Genesis 1 repeats ten times that God created creatures separately according to various “kinds.” Today’s species show the potential variation that God designed within the original kinds, but this variety remains limited—cats are still cats, and dogs are dogs.
The current system of classification is based on the pioneering work of the creation scientist Carolus Linnaeus. He eventually taught that new organisms that arose were all derived from the primae speciei (original kinds) and were a part of God’s original plan because He placed the potential for variation in the original creation. Modern biblical creationists still use the concept.
The desire to classify modern creatures—based on the original created kinds—has spawned a new field of biology known as baraminology. Is there any way for a scientist to identify the original kinds that Adam named?
The whole range of canids, from domesticated dogs to wolves to jackals and beyond, constitutes the diversified members of the original “dog” kind.
A recent study has confirmed what was proposed in 1793—that the dingo, a wild Australian canine, is a species in its own right, not simply a breed of wild dog.
This extinct frog species, preserved in amber for us to find today, is just another example of God’s limitless creativity.
Forget evolution’s tree of life. God made an entire orchard of “kinds” all at once.
By studying the diversity of animals on Noah’s ship, we can understand how many creatures were destroyed in the flood and how so few animals repopulated the earth with the variety we enjoy today.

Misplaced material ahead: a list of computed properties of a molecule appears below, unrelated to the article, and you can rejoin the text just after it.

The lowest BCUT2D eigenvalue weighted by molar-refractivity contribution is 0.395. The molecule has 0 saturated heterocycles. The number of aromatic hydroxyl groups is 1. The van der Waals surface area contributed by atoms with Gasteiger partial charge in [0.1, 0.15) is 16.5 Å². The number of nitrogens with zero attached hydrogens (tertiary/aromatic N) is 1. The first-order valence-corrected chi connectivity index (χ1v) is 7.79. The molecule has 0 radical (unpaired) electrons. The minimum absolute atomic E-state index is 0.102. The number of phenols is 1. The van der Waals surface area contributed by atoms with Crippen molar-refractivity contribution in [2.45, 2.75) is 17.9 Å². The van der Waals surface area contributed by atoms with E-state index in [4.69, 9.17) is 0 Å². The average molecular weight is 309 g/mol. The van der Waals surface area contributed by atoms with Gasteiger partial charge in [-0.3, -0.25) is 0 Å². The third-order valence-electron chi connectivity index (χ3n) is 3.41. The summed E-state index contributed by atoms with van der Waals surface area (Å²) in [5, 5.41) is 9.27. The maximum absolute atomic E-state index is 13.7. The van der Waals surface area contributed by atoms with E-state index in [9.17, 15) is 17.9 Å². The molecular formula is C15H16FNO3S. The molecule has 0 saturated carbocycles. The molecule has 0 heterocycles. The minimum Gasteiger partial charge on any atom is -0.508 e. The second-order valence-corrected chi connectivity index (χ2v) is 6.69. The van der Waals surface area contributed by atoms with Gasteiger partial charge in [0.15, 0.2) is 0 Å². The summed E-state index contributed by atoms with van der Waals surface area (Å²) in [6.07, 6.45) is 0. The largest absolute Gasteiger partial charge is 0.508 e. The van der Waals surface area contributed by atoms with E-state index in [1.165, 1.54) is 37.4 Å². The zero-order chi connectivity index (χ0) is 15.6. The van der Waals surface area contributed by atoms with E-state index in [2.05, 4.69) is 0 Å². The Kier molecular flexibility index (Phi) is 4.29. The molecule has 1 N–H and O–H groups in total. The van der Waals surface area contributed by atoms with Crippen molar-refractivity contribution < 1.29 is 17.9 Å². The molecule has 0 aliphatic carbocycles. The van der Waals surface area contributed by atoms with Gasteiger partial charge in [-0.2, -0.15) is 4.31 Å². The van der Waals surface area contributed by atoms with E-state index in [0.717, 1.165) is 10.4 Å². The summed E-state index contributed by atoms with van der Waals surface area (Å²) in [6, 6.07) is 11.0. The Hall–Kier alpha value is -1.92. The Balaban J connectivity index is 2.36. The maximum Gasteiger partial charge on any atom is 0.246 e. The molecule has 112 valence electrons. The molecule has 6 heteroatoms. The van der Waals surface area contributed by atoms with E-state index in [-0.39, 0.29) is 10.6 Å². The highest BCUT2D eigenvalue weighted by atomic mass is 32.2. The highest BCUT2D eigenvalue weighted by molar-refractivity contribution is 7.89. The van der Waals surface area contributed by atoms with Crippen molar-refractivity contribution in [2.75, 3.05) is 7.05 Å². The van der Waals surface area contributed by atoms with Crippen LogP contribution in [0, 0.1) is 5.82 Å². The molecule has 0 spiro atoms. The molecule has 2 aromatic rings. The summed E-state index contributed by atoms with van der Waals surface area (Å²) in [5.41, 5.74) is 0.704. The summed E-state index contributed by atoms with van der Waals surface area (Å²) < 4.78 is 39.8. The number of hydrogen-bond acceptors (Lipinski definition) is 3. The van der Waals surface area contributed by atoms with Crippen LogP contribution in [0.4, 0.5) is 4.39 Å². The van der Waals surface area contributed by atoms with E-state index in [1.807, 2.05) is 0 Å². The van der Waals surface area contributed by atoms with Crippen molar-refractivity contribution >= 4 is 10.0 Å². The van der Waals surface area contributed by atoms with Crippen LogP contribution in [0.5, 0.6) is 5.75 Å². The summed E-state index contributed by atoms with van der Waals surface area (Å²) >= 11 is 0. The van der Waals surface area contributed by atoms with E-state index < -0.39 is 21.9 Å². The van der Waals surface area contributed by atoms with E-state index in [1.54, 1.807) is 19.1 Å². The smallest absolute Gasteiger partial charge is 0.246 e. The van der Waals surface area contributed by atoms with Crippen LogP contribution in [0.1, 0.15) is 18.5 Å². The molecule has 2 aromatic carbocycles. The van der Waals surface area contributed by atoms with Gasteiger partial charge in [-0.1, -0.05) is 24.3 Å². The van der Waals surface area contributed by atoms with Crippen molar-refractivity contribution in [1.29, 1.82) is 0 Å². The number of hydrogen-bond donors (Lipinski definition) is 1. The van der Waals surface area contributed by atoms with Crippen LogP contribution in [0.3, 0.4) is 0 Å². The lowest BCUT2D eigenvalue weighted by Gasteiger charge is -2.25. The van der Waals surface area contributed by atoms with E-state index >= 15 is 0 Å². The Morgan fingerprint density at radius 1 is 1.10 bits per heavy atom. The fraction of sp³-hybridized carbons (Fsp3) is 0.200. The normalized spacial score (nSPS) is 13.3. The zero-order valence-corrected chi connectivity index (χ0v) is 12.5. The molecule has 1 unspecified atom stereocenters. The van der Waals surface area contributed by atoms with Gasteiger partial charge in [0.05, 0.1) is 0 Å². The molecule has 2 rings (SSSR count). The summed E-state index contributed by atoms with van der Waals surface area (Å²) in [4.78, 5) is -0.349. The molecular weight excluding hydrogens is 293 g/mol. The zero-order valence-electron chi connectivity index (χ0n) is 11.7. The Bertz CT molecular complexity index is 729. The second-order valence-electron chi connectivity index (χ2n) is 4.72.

Beneath Noah’s Ark illustrations and toys is a faulty assumption that the creatures on Noah’s Ark looked like the ones we see today.
As researchers sequence the DNA of more organisms, they find species (like the red wolf) they called unique physically are not so unique genetically.
While there is a straightforward answer, the issue of animal “kinds” is crucial to grasp when answering common objections concerning Noah and the Ark.
God designed “man’s best friend” to produce a vast array of types, each with a suite of traits just right for a special need.
If God finished creating on Day Six, why did so many varieties of animals and plants appear after Creation Week?
Although baraminologists have noted that their conclusions are tentative, this fact is not emphasized enough.
Whether it’s the answer to “which came first: the chicken or the egg?” or the corollary answer to that classic riddle “why did the chicken cross the road?” Darwin’s answer to the origin of the chicken was wrong.
Scientists from the U.S., Germany, and Switzerland have “calculated the date at which the African and the Asian elephant went their separate ways”—supposedly some 7.6 million years ago.